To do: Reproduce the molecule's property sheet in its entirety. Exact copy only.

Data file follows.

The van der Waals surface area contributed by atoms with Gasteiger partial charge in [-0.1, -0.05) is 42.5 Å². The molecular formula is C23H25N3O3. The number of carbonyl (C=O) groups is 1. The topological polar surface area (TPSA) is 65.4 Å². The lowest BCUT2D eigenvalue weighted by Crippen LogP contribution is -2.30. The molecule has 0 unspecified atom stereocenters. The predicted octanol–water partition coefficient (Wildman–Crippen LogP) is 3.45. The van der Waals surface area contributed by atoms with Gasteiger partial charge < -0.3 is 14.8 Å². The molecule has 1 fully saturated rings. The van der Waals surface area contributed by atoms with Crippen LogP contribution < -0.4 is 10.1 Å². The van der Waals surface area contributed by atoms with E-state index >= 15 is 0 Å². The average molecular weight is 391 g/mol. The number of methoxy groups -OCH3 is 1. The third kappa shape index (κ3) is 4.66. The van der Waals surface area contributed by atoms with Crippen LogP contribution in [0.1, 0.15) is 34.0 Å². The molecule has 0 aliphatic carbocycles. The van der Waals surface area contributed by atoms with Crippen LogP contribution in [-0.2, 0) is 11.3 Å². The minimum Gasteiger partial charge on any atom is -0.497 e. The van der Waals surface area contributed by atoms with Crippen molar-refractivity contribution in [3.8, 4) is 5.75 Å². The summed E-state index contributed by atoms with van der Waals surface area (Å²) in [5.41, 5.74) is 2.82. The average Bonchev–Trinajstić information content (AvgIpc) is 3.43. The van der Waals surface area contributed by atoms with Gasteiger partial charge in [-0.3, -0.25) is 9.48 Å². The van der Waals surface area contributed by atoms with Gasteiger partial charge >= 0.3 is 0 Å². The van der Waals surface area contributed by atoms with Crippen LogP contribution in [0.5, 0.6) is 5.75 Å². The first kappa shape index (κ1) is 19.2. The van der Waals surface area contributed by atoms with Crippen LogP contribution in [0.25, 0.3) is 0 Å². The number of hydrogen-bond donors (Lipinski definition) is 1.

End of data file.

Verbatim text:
The van der Waals surface area contributed by atoms with Gasteiger partial charge in [-0.1, -0.05) is 42.5 Å². The molecular formula is C23H25N3O3. The number of carbonyl (C=O) groups is 1. The topological polar surface area (TPSA) is 65.4 Å². The lowest BCUT2D eigenvalue weighted by Crippen LogP contribution is -2.30. The molecule has 0 unspecified atom stereocenters. The predicted octanol–water partition coefficient (Wildman–Crippen LogP) is 3.45. The van der Waals surface area contributed by atoms with Gasteiger partial charge < -0.3 is 14.8 Å². The molecule has 1 fully saturated rings. The van der Waals surface area contributed by atoms with Crippen LogP contribution < -0.4 is 10.1 Å². The van der Waals surface area contributed by atoms with E-state index >= 15 is 0 Å². The average molecular weight is 391 g/mol. The number of methoxy groups -OCH3 is 1. The third kappa shape index (κ3) is 4.66. The van der Waals surface area contributed by atoms with Crippen LogP contribution in [0.1, 0.15) is 34.0 Å². The molecule has 0 aliphatic carbocycles. The van der Waals surface area contributed by atoms with Crippen LogP contribution in [-0.2, 0) is 11.3 Å². The minimum Gasteiger partial charge on any atom is -0.497 e. The van der Waals surface area contributed by atoms with Crippen molar-refractivity contribution in [3.8, 4) is 5.75 Å². The summed E-state index contributed by atoms with van der Waals surface area (Å²) in [5.41, 5.74) is 2.82. The average Bonchev–Trinajstić information content (AvgIpc) is 3.43. The van der Waals surface area contributed by atoms with Gasteiger partial charge in [-0.3, -0.25) is 9.48 Å². The van der Waals surface area contributed by atoms with Gasteiger partial charge >= 0.3 is 0 Å². The van der Waals surface area contributed by atoms with Crippen LogP contribution in [0.5, 0.6) is 5.75 Å². The first kappa shape index (κ1) is 19.2. The van der Waals surface area contributed by atoms with Crippen LogP contribution in [0.25, 0.3) is 0 Å². The number of hydrogen-bond donors (Lipinski definition) is 1.